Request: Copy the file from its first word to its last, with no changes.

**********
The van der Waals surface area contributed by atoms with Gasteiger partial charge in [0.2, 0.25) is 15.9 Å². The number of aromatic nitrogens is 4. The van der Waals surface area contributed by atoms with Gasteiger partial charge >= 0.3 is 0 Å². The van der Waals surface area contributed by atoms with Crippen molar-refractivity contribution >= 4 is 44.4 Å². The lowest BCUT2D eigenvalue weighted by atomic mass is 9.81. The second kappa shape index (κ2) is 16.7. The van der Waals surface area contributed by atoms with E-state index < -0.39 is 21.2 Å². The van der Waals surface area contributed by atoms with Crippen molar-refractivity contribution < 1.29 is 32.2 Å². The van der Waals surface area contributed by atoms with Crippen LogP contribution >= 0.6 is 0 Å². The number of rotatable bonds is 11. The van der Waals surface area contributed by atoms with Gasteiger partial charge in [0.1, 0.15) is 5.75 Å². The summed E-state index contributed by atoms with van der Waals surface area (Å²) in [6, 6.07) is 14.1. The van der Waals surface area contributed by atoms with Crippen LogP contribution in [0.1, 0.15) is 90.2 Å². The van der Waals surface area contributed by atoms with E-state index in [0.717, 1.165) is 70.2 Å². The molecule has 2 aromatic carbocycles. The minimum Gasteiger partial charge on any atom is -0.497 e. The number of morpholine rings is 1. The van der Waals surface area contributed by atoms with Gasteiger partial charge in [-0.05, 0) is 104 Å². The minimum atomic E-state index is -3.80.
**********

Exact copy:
The van der Waals surface area contributed by atoms with Gasteiger partial charge in [0.2, 0.25) is 15.9 Å². The number of aromatic nitrogens is 4. The van der Waals surface area contributed by atoms with Gasteiger partial charge >= 0.3 is 0 Å². The van der Waals surface area contributed by atoms with Crippen molar-refractivity contribution >= 4 is 44.4 Å². The lowest BCUT2D eigenvalue weighted by atomic mass is 9.81. The second kappa shape index (κ2) is 16.7. The van der Waals surface area contributed by atoms with E-state index < -0.39 is 21.2 Å². The van der Waals surface area contributed by atoms with Crippen molar-refractivity contribution < 1.29 is 32.2 Å². The van der Waals surface area contributed by atoms with Crippen LogP contribution >= 0.6 is 0 Å². The number of rotatable bonds is 11. The van der Waals surface area contributed by atoms with Gasteiger partial charge in [0.1, 0.15) is 5.75 Å². The summed E-state index contributed by atoms with van der Waals surface area (Å²) in [6, 6.07) is 14.1. The van der Waals surface area contributed by atoms with Crippen LogP contribution in [0.1, 0.15) is 90.2 Å². The van der Waals surface area contributed by atoms with E-state index in [0.717, 1.165) is 70.2 Å². The molecule has 2 aromatic carbocycles. The minimum Gasteiger partial charge on any atom is -0.497 e. The number of morpholine rings is 1. The van der Waals surface area contributed by atoms with Gasteiger partial charge in [-0.05, 0) is 104 Å². The minimum atomic E-state index is -3.80.